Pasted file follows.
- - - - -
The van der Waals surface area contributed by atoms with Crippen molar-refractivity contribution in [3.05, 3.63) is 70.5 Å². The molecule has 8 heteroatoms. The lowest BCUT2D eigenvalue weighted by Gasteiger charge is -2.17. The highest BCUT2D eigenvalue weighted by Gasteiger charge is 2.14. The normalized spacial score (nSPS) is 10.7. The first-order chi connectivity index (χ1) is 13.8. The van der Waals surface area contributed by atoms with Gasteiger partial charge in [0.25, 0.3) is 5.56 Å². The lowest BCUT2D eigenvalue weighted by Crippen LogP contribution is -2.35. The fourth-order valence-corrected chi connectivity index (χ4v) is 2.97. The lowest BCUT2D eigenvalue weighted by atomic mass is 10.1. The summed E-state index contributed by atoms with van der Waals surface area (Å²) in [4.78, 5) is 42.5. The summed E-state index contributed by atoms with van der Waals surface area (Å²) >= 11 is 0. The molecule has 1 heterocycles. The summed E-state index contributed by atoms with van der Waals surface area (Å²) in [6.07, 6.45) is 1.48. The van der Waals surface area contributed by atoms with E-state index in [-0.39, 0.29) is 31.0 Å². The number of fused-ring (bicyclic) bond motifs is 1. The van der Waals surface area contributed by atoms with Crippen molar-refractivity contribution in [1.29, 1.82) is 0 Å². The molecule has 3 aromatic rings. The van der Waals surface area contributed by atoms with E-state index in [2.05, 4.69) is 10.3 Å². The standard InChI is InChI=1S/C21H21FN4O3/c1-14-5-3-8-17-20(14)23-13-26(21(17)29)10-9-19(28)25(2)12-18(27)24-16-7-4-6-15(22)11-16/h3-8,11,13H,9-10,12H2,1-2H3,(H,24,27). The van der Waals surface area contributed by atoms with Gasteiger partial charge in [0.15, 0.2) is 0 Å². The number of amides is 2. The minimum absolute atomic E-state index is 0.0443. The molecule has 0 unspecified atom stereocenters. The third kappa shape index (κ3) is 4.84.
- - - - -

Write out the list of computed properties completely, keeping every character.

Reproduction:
The van der Waals surface area contributed by atoms with Crippen molar-refractivity contribution in [3.05, 3.63) is 70.5 Å². The molecule has 8 heteroatoms. The lowest BCUT2D eigenvalue weighted by Gasteiger charge is -2.17. The highest BCUT2D eigenvalue weighted by Gasteiger charge is 2.14. The normalized spacial score (nSPS) is 10.7. The first-order chi connectivity index (χ1) is 13.8. The van der Waals surface area contributed by atoms with Gasteiger partial charge in [0.25, 0.3) is 5.56 Å². The lowest BCUT2D eigenvalue weighted by Crippen LogP contribution is -2.35. The fourth-order valence-corrected chi connectivity index (χ4v) is 2.97. The lowest BCUT2D eigenvalue weighted by atomic mass is 10.1. The summed E-state index contributed by atoms with van der Waals surface area (Å²) in [4.78, 5) is 42.5. The summed E-state index contributed by atoms with van der Waals surface area (Å²) >= 11 is 0. The molecule has 1 heterocycles. The summed E-state index contributed by atoms with van der Waals surface area (Å²) in [6.07, 6.45) is 1.48. The van der Waals surface area contributed by atoms with E-state index in [-0.39, 0.29) is 31.0 Å². The number of fused-ring (bicyclic) bond motifs is 1. The van der Waals surface area contributed by atoms with Crippen molar-refractivity contribution in [1.29, 1.82) is 0 Å². The molecule has 3 aromatic rings. The van der Waals surface area contributed by atoms with E-state index in [2.05, 4.69) is 10.3 Å². The standard InChI is InChI=1S/C21H21FN4O3/c1-14-5-3-8-17-20(14)23-13-26(21(17)29)10-9-19(28)25(2)12-18(27)24-16-7-4-6-15(22)11-16/h3-8,11,13H,9-10,12H2,1-2H3,(H,24,27). The van der Waals surface area contributed by atoms with Gasteiger partial charge in [0.15, 0.2) is 0 Å². The number of amides is 2. The minimum absolute atomic E-state index is 0.0443. The molecule has 0 unspecified atom stereocenters. The third kappa shape index (κ3) is 4.84.